When my father dies,
burry him before the silence comes.
Surround his grave in lights
made of all the wounded fireflies
he released in my belly.
The ones I’d watched him squash
just to force them
to glow.
When the pallbearers carry him,
the way I’ve carried a memory
(or many)
I hope they stomp.
I hope a thousand tiny lightning bugs
squash beneath their marching feet.
Frozen forever as nightlights
to show us,
this right here..
this moment,
is where the fear ends. 

Play a sad song at the funeral;
my abcs,
a lullaby,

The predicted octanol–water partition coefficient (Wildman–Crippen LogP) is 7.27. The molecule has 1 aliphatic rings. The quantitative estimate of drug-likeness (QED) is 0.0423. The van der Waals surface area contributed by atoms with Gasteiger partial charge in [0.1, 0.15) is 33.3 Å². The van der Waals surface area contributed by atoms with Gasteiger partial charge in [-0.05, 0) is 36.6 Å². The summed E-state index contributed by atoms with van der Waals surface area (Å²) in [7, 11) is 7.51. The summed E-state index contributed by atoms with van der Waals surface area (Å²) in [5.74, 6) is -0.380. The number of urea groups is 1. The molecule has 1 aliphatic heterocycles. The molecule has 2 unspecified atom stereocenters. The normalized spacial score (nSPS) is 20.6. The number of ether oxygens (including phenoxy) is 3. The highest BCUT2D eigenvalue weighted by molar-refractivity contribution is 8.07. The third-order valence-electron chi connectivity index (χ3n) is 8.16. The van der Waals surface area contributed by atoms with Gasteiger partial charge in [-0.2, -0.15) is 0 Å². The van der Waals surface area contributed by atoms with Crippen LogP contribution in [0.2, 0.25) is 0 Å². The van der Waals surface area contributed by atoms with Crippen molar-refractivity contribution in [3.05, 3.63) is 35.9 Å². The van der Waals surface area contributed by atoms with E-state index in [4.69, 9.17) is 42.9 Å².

the echoing
of tiny angelic voices
crying out.
A choir of only no,
so many times over.
No, no,
all in unison.
Pause so they know
they can breathe,
right before the chorus…
and they do 

as if all the living
depend on those tiny quick inhales.

Drape his casket in my
six year old Easter dress,
laid carefully like an American flag.
A symbol of his service…
I’ll place a single rose there,
cry as I prick each
of my fragile fingertips
on all the thorns.
Reminders of the pain
that comes from knowing
all the words finally
to that hollow hymn.
I can sing along with
those sacred voices

When they are done,
when he has come
and also gone,
we all stop…

as if we can
rest these tiny wings,
and finally

finally breathe.